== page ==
Lake Buena Vista, Fla.—Hewlett Packard Company learned a handful of important lessons in its massive integration effort with the Compaq acquisition, including the need to be able to adapt rapidly to change, according to CEO Carly Fiorina.
In her keynote talk at the Gartner Symposium here, Fiorina citing Darwins theory of evolution, said, "the company that thinks its done is done. Darwin said its not the most intelligent or strongest that survive, but those that adapt the most readily to change. Its not about fixing a company and stopping it, but its about a company being able to adapt constantly, while knowing its purpose, goals and underlying values and characteristics."
Another valuable lesson HP learned is how to manage change as a system. Companies are a system made up of strategy, structure and process, rewards and metrics, and culture and behavior, Fiorina said. "If you dont manage change in a systemic way, it wont happen."
She said non-technology companies could also use HPs integration experience as an example of how to adapt their own organizations.
"Theres a lot we have in common with a bank or a P&G. We have about a $47 billion supply chain—the largest in the technology industry. Using our own products, people, tools etc., weve taken the time required to add a new supplier to that supply chain from five weeks down to two hours. This is applicable to other types of companies," she said.
At the same time, HP—as the largest consumer and small business technology provider—can "think about security, manageability, mobility and rich media from the point of view of the handheld right into the heart of the data center," she described.
Although this new HP is fighting several new battles as a result of its size and portfolio, including battling IBM in services and Dell on the commodity front, the company is not fighting "a ton of wars in a costly, vertically-integrated stack" as IBM is, Fiorina observed.
HPs adaptive enterprise strategy is about "helping a customer build an enterprise that allows them achieve their business objectives more efficiently, she said.
"You have to think about your enterprise horizontally, not vertically, because every process is going to become digital, mobile, virtual. Once you start to think about your business horizontally, there is a set of processes supported by infrastructure. The goal is to have that be simpler, easier to manage, more reliable and more adaptable," Fiorina said.
"Were talking about helping customers instrument infrastructure, applications and processes so they can manage them with service-level agreements. You have to take complexity out. You have to simplify, standardize, virtualize and integrate," she described.
All the hype around the movement toward utility computing or on-demand computing or the adaptive enterprise has created confusion in the IT world. Fiorina took a stab at providing a more crisp definition of HPs adaptive enterprise initiative, describing it as an end state.
"The end state were talking about is a business where every business decision can be supported by the underlying process, application and technology in way thats real time. The business and IT are linked and flexible," she said.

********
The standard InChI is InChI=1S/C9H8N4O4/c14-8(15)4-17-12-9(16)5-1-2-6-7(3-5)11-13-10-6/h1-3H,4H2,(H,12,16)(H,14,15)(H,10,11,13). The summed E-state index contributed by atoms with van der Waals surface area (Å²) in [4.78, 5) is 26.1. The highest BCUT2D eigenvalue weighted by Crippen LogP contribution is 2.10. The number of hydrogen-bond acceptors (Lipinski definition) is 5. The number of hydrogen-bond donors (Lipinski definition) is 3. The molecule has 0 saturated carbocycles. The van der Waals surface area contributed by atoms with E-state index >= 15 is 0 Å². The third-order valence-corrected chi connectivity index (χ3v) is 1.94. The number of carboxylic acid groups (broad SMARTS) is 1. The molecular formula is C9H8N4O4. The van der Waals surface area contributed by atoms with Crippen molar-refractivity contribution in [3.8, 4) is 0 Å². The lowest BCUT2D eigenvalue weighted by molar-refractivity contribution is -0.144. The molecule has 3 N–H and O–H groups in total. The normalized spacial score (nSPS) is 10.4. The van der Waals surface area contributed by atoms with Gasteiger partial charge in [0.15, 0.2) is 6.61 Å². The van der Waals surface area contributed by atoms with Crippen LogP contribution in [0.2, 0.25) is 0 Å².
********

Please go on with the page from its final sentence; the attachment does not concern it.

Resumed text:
According to Fiorina, adaptive enterprise requires thinking about the enterprise not as a set of independent, standalone islands of automation, but as a set of processes, applications and underlying technologies.
"We think adaptability can be measured across time and range and ease. By time mean when you make a business decision, how long does it take to reflect that change? If you change a price, how long does it take to reflect that in the underlying system? This is an era where how things work together is everything," she said.
"Then theres ease—how hard is it to do those things? You can measure it. Finally adaptive enterprise is a framework that describes our products, services, software, standards and partners."
"Lastly adaptive enterprise isnt rocket science and it is not a Star Trek mystery: it says customers can create a more adaptive enterprise by doing some fundamental (but hard) things. Simplify, standardize, virtualize and integrate processes, applications and infrastructure," she concluded.
Fiorina said HPs software strategy is about enabling businesses to manage business processes and applications and underlying infrastructure "in a SLA-like" manner. Toward that end, HP is investing over $100 million in R&D around its OpenView brand. This year HP also made three small software acquisitions to fill holes in its software line and it will make a couple more, she noted.
Fiorina also warned the audience of IT executives not to "stick our heads in the sand" around the offshore outsourcing phenomena.
"The maintenance of leadership requires an investment in competitiveness. Thats true of countries as well as companies. We find our developers in the U.S. have a skill for system-level innovation that we dont find elsewhere today. We have to keep upgrading the skills of people to move up the value chain. We have to invest in R&D to remain competitive.
Her advice for CIOs?
"Just remember every business decision triggers an IT event. It is your job to figure out how to make that as fast, seamless and cost effective as possible. You have to get the technology right."
Discuss this in the eWEEK forum.